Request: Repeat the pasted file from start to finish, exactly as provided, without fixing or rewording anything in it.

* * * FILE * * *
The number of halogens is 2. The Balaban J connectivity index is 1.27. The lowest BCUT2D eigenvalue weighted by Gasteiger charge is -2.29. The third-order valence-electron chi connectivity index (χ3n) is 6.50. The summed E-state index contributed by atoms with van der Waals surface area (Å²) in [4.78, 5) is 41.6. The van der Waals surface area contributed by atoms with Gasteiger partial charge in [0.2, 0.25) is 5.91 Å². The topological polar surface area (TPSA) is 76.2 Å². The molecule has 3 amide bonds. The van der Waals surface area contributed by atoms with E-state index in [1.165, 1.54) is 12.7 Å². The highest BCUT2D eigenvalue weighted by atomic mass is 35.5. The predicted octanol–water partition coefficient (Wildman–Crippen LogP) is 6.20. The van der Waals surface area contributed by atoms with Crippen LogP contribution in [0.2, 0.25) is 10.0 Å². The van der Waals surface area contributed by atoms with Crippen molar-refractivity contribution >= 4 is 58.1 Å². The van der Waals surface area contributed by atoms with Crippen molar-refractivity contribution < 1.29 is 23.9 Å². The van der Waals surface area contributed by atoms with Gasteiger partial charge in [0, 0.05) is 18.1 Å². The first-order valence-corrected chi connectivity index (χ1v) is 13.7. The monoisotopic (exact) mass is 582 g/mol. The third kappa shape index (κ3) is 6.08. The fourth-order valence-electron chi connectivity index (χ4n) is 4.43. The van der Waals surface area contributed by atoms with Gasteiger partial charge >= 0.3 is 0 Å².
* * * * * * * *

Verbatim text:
The number of halogens is 2. The Balaban J connectivity index is 1.27. The lowest BCUT2D eigenvalue weighted by Gasteiger charge is -2.29. The third-order valence-electron chi connectivity index (χ3n) is 6.50. The summed E-state index contributed by atoms with van der Waals surface area (Å²) in [4.78, 5) is 41.6. The van der Waals surface area contributed by atoms with Gasteiger partial charge in [0.2, 0.25) is 5.91 Å². The topological polar surface area (TPSA) is 76.2 Å². The molecule has 3 amide bonds. The van der Waals surface area contributed by atoms with E-state index in [1.165, 1.54) is 12.7 Å². The highest BCUT2D eigenvalue weighted by atomic mass is 35.5. The predicted octanol–water partition coefficient (Wildman–Crippen LogP) is 6.20. The van der Waals surface area contributed by atoms with Crippen LogP contribution in [0.2, 0.25) is 10.0 Å². The van der Waals surface area contributed by atoms with Crippen molar-refractivity contribution >= 4 is 58.1 Å². The van der Waals surface area contributed by atoms with Crippen molar-refractivity contribution < 1.29 is 23.9 Å². The van der Waals surface area contributed by atoms with Gasteiger partial charge in [0, 0.05) is 18.1 Å². The first-order valence-corrected chi connectivity index (χ1v) is 13.7. The monoisotopic (exact) mass is 582 g/mol. The third kappa shape index (κ3) is 6.08. The fourth-order valence-electron chi connectivity index (χ4n) is 4.43. The van der Waals surface area contributed by atoms with Gasteiger partial charge >= 0.3 is 0 Å².